He always kept two large bottles in his office, one labelled “Gin,” the other “Water”. One hears how when he was out, the boys used to change over the contents. Once a local farmer, coming into the office to give an order and pay his bill, was offered a drink, which he accepted. The boys, saying it might be strong, suggested they topped it up with water, or rather with the water bottle which contained gin. Lucky for them, grandmother had a friend, a nurse, staying with her, otherwise it could have been fatal. But what else could one expect of boys of that calibre who were never short of amusement at somebody’s expense. When Alfred was beginning to get a name for himself in the early 1900s, grandfather came home from market one day only to find him at the back of the mill with a massive canvas, half a dozen ponies in the river and half the men out of the mill chasing them through the river, to get the right effect for his painting. If only one could do that to-day.
Unfortunately, any pranks I got up to usually ended in trouble. One which comes to mind happened when I was eight. Being a Wednesday afternoon, we thought Father had gone to Harleston Market, so cousin Robert and I fitted a sail to a rowing boat at the back of the mill, hoping not to be seen, the sail being one of fathers nightshirts. We fitted a cross bar on the mast, on which we put the sleeves. We started off well, with a following wind, but lost control and charged the bank, only to be greeted by Father with a stick. Fortunately for me Robert was four years older and so got the biggest hiding.
Long before the war I was out for a walk with Uncle Alfred, on a favourite route along the disused towpath by the river Stour from Dedham through Stratford St. Mary and onto Langham and Boxtead, generally stopping to have a swim in the river on our way in our birthday suits. Often, he would burst out with tales of old; I wish I could remember them all. One that comes to mind was about how, at the turn of the century, some score of years before he came to live at Dedham, he took his father for a trip round some of his old haunts, staying at the Sun Hotel at Dedham, and meeting some of his old miller friends, including Alfred Chisnall at Brantham, Ebenezer Clover of Dedham, and James Boreham of Langham. And what great reunions they were, both there and at Sudbury and Colchester markets, and also at Mark Lane.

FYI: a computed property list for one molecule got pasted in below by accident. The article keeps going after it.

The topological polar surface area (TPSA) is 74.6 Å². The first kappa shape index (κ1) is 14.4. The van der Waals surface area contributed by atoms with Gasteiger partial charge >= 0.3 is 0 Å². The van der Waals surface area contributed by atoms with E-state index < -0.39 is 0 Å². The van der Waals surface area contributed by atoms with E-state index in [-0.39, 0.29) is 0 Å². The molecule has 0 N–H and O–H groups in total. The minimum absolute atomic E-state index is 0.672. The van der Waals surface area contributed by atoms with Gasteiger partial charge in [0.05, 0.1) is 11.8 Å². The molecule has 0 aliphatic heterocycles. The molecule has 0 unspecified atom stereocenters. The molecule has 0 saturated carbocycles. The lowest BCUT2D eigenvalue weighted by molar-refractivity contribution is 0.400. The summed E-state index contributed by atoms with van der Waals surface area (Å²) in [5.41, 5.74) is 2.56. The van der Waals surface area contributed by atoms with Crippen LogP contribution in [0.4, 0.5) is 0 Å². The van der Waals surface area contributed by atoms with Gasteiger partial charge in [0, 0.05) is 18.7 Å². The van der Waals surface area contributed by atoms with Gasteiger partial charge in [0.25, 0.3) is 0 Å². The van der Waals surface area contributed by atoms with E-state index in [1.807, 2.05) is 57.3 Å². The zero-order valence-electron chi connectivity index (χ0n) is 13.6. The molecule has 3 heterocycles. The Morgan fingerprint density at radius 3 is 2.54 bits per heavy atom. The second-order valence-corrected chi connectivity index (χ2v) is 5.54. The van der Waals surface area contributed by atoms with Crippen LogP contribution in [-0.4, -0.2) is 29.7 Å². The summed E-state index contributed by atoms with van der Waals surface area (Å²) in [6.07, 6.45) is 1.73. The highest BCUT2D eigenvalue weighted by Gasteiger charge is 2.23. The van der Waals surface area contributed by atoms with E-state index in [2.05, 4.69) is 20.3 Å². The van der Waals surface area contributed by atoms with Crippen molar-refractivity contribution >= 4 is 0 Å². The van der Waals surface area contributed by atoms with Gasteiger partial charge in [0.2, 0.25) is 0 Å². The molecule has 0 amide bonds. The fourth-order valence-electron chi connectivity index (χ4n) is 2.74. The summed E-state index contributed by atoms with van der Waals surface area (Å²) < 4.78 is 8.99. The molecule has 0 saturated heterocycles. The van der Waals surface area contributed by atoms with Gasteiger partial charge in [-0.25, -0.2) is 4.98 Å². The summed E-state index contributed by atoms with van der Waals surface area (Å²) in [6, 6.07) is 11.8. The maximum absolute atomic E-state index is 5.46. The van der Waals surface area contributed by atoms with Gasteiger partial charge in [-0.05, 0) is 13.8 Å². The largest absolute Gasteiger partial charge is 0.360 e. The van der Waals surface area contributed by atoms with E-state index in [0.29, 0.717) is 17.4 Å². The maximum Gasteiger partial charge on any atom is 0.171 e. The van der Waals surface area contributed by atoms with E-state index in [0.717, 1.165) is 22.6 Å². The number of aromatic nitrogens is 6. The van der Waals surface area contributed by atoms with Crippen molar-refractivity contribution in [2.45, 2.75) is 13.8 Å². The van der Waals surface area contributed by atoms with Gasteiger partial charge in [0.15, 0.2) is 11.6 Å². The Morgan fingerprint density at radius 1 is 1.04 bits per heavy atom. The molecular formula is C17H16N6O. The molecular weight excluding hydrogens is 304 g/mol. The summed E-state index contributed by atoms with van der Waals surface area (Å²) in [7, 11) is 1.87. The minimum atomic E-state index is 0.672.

Stratford St Mary, 1969 (Mills Archive Collection, MUNN-02-01-21)
I have vivid memories of this particular day, as on reaching Stratford Mill, a massive white brick and slated building, standing like decaying sentinel slipping into the river, disused for some thirty years, Uncle (the great orator that he was) started off. Did I know that one hundred years ago Constable sat on this very spot, painting his famous “Stratford Mill,” his finest painting, oh John why the H— weren’t we born a hundred years ago, (had that been so I no doubt would have been a miller, rather than a painter). Think of Constable sitting there painting to the sound of the mill, the steady lapping of the great wheel, and the humming of the machinery going on and on, the dusty miller looking out of the door, the horses and waggons going to and coming from the mill. The steady flow of the river, with its water-lilies and arrowheads waving in the stream. Horses hauling barges past on their way to Nayland and Sudbury, and going back down to Mistley. The river that gave full life to the valley in the every sense of the word. Boys fishing, the breeze catching the willow branches overhanging the river, and turning the leaves blue, silver, and mauve in turn, the swans and ducks, and every living thing, the cattle and horses grazing on the banks, what a world it must have been. This great sermon I never forgot. Today the great “Egyptian Temple” of a pumping station stands where the old mill was.